These are chat archives for FreeCodeCamp/DataScience
discussion on how we can use statistical methods to measure and improve the efficacy of http://freeCodeCamp.com
I recently attended to a talk from the DS manager of Amazon Berlin. Very interesting thing, he mentioned a couple of key stuffs that no-one has mentioned in the past as a key skill from a data science. He called "metric linkage". He said that a data scientist should be able to create them. But what is that?
Here an example by challenging you:
As you know, Amazon is also selling perishable products. In order to satisfy quality standards they have hired a group of QA employees who main role is to verify the quality of those products before being send to buyers.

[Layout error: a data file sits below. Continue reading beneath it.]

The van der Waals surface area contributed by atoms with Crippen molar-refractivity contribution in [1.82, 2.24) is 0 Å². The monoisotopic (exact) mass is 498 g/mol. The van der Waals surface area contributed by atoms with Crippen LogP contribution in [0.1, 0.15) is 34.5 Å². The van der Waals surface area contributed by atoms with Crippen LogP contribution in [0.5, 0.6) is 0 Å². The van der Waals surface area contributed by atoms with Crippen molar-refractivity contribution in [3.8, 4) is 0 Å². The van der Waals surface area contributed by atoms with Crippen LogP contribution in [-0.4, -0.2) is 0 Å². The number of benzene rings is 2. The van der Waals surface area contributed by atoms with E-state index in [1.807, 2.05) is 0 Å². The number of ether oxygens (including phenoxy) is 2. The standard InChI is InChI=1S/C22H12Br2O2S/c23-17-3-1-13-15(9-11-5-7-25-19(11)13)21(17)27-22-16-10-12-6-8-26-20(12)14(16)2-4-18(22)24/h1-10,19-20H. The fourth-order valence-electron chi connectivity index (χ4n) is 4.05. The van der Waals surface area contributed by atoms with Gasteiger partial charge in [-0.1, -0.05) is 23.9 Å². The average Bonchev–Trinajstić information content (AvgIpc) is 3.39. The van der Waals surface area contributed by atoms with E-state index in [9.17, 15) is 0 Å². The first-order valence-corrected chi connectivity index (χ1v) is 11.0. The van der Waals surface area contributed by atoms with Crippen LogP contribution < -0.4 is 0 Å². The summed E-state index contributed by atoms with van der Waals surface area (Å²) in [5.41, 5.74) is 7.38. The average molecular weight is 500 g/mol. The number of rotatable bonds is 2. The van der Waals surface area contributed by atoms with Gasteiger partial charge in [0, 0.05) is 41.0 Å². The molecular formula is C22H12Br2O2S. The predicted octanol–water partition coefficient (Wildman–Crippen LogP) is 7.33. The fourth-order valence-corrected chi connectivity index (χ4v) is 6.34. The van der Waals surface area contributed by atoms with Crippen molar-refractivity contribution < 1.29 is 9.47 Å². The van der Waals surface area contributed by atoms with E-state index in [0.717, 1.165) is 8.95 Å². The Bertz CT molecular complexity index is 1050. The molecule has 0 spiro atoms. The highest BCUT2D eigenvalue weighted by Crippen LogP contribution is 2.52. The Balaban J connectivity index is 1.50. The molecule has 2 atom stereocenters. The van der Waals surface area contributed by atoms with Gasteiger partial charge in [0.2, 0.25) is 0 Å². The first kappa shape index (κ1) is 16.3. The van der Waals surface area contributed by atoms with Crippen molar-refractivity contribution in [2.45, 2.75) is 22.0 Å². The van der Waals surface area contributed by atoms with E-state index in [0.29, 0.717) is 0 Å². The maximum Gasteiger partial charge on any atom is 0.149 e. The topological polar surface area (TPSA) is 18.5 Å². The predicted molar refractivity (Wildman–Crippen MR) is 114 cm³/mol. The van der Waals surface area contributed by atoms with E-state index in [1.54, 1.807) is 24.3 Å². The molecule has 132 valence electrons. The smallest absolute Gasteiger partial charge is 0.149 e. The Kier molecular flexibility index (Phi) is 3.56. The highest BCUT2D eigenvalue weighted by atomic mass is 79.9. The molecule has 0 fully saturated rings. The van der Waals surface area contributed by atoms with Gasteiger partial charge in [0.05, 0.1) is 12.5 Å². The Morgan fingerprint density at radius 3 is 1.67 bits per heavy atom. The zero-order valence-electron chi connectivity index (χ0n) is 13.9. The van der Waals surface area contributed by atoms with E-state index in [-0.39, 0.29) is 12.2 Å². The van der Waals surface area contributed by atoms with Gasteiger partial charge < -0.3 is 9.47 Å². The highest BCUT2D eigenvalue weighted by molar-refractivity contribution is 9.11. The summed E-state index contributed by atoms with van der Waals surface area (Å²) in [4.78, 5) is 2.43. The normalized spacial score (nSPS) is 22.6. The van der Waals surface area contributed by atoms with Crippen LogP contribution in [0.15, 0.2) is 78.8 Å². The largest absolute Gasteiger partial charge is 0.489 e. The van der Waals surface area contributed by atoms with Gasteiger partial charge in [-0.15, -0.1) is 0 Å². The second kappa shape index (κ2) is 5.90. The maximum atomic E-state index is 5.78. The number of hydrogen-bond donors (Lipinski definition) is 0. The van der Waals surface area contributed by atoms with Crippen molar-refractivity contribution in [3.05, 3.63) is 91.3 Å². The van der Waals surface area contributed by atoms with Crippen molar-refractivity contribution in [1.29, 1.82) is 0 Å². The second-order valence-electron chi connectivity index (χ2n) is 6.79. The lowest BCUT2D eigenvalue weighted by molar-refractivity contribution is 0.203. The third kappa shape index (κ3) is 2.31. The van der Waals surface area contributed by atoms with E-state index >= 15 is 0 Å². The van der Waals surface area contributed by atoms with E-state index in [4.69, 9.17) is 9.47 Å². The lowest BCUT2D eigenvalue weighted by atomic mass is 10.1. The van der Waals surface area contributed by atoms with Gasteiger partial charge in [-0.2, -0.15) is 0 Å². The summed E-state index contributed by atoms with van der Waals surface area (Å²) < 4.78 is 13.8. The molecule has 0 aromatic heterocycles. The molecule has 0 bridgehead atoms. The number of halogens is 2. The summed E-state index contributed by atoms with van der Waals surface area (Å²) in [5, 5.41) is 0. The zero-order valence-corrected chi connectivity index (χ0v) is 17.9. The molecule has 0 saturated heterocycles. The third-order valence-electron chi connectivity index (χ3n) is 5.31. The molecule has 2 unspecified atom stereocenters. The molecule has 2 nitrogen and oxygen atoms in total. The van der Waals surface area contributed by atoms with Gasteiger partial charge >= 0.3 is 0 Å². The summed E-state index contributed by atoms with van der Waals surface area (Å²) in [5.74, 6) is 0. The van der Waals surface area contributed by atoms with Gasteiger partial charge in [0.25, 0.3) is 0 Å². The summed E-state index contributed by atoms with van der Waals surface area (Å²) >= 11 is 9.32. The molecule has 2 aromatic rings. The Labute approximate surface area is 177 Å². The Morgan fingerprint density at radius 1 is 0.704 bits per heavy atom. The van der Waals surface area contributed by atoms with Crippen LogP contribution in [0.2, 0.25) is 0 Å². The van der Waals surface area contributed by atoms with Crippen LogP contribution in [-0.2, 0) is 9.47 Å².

However, the company is pursuing to automate almost everything. One of the targets is to find ways to involve a system that could also automate the process of QA of perishable products.
The example was for strawberries.
if you are asked to implement a system to evaluate the quality of the fruits, what would you do?
The QA activity is very manual and based on experience. It also involves evaluating not only visual cues but also tactful or organoleptic attributes of the fruit.
Again this idea of measuring a distance hasn't happened to me yet, but for what I have been discussing with other people I think there are who would refuse to claim that that measuring should be seriously taken. Why? The position of the groups will rely A LOT on your corpus and words are actually NOMINAL variables, so in theory they lack ordering. In theory, you can always re-group them according to the meaning you want to give them.
However, a sort of distance is always implemented in practice. One simple example is Sentiment Analysis. A more clear example in my opinion is just the following:
If you can check what they are doing for creating those grouping you might get a good starting point, I think...